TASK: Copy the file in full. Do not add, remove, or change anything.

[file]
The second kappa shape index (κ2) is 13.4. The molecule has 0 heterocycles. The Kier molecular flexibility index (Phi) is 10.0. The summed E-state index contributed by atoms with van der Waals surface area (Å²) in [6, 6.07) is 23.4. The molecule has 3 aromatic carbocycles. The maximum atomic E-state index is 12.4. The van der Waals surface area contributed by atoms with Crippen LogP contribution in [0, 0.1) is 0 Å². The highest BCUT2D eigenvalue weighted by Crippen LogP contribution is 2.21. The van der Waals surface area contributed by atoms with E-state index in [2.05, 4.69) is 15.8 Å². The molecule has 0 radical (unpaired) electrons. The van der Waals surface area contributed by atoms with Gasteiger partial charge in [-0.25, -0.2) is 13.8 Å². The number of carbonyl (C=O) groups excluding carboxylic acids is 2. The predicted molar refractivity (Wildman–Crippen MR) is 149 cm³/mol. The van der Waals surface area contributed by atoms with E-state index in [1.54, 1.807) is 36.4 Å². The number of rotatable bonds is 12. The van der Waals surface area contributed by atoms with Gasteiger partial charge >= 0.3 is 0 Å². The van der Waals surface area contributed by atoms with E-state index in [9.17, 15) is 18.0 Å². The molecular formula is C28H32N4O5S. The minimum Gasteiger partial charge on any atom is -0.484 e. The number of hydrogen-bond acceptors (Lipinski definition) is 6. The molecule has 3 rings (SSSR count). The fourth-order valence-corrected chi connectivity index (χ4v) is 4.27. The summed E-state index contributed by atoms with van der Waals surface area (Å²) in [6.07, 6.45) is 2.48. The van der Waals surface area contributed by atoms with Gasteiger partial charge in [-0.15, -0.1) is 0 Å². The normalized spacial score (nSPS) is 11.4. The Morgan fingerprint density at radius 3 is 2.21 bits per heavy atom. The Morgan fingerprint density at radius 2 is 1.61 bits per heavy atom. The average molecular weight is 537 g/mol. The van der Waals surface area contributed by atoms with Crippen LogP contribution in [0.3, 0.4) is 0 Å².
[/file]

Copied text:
The second kappa shape index (κ2) is 13.4. The molecule has 0 heterocycles. The Kier molecular flexibility index (Phi) is 10.0. The summed E-state index contributed by atoms with van der Waals surface area (Å²) in [6, 6.07) is 23.4. The molecule has 3 aromatic carbocycles. The maximum atomic E-state index is 12.4. The van der Waals surface area contributed by atoms with Crippen LogP contribution in [0, 0.1) is 0 Å². The highest BCUT2D eigenvalue weighted by Crippen LogP contribution is 2.21. The van der Waals surface area contributed by atoms with E-state index in [2.05, 4.69) is 15.8 Å². The molecule has 0 radical (unpaired) electrons. The van der Waals surface area contributed by atoms with Gasteiger partial charge in [-0.25, -0.2) is 13.8 Å². The number of carbonyl (C=O) groups excluding carboxylic acids is 2. The predicted molar refractivity (Wildman–Crippen MR) is 149 cm³/mol. The van der Waals surface area contributed by atoms with E-state index in [1.54, 1.807) is 36.4 Å². The number of rotatable bonds is 12. The van der Waals surface area contributed by atoms with Gasteiger partial charge >= 0.3 is 0 Å². The van der Waals surface area contributed by atoms with E-state index in [9.17, 15) is 18.0 Å². The molecular formula is C28H32N4O5S. The minimum Gasteiger partial charge on any atom is -0.484 e. The number of hydrogen-bond acceptors (Lipinski definition) is 6. The molecule has 3 rings (SSSR count). The fourth-order valence-corrected chi connectivity index (χ4v) is 4.27. The summed E-state index contributed by atoms with van der Waals surface area (Å²) in [6.07, 6.45) is 2.48. The van der Waals surface area contributed by atoms with Gasteiger partial charge in [-0.15, -0.1) is 0 Å². The normalized spacial score (nSPS) is 11.4. The Morgan fingerprint density at radius 3 is 2.21 bits per heavy atom. The Morgan fingerprint density at radius 2 is 1.61 bits per heavy atom. The average molecular weight is 537 g/mol. The van der Waals surface area contributed by atoms with Crippen LogP contribution in [0.3, 0.4) is 0 Å².